Skip to main content
Top Button
More Retirement Plan Changes for Educational Employers More Retirement Plan Changes for Educational Employers

More Retirement Plan Changes for Educational Employers

Many educational employers have only recently completed restatements or amendments of their 403(b) plans to take advantage of the Internal Revenue Service's correction period for fixing plan document errors that expires March 31, 2020, or to address the new hardship distribution provisions that became mandatory January 1, 2020. Rather than being able to move on to other items on their to-do lists, however, employers returned from winter break to find that Congress had passed, and the President had signed into law, the Consolidated Appropriations Act of 2020, which included the Setting Every Community Up for Retirement Enhancement (SECURE) Act. The SECURE Act, which became law on December 20, 2019, was several years in the making and has a wide ranging impact on retirement plans. 
The attached chart provides an overview of the changes under the SECURE Act that particularly impact the retirement plans sponsored by public and private educational employers, including qualified 401(a) or 401(k) plans, 403(b) plans, and 457(b) plans. The chart specifies which changes are required and which are optional, what plans are affected by each change, and special considerations for employers.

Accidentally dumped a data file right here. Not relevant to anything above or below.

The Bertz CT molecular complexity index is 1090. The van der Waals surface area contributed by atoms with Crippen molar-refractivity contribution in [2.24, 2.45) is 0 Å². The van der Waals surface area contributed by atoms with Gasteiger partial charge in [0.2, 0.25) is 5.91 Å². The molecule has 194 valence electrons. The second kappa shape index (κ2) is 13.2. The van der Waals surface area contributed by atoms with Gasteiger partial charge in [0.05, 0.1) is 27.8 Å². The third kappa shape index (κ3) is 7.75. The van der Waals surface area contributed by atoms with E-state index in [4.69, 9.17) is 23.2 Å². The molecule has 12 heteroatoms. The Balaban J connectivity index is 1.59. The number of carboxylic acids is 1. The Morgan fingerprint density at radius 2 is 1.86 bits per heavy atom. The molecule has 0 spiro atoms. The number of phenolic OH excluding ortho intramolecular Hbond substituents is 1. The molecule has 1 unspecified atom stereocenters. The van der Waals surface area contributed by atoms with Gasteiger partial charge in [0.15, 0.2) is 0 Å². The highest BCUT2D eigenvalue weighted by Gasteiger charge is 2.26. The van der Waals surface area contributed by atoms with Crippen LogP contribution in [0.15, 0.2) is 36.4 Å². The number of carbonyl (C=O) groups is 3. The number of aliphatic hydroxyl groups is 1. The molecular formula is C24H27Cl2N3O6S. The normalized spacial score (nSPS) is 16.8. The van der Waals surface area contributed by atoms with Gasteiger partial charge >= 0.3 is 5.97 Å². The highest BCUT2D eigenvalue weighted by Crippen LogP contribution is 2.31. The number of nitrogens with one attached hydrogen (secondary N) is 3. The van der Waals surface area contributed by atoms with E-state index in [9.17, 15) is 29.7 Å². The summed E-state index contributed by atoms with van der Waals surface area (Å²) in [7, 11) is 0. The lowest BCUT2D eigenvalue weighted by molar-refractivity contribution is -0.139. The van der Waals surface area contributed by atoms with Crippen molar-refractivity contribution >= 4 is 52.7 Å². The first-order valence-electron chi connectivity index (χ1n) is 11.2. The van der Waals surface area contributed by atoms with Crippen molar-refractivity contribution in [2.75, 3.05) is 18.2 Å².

The SECURE Act requires retirement plans to be amended for changes by the last day of the first plan year beginning on or after January 1, 2022 (January 1, 2024 for governmental plans and certain collectively bargained plans) or such later date that Treasury provides for any plan amendment required under the SECURE Act. However, many changes are already operationally effective, so it is important for educational employers to understand how these laws impact their retirement plans in order to ensure compliant operation and accurate employee communication.
Given that many of the SECURE Act provisions are already effective, we anticipate the Treasury and Internal Revenue Service (IRS) will issue guidance in 2020 on questions that need more immediate answers. We will continue to monitor for such developments.

For more information about how the SECURE Act might affect your employee benefit plans, please contact Tara Schulstad Sciscoe, Raven Merlau, Chris Sears, Audra Ferguson-Allen, Shalina Schaefer, Robert Gauss or the Ice Miller employee benefits attorney with whom you work.

This publication is intended for general information purposes only and does not and is not intended to constitute legal advice. The reader should consult with legal counsel to determine how laws or decisions discussed herein apply to the reader’s specific circumstances. 
View Full Site View Mobile Optimized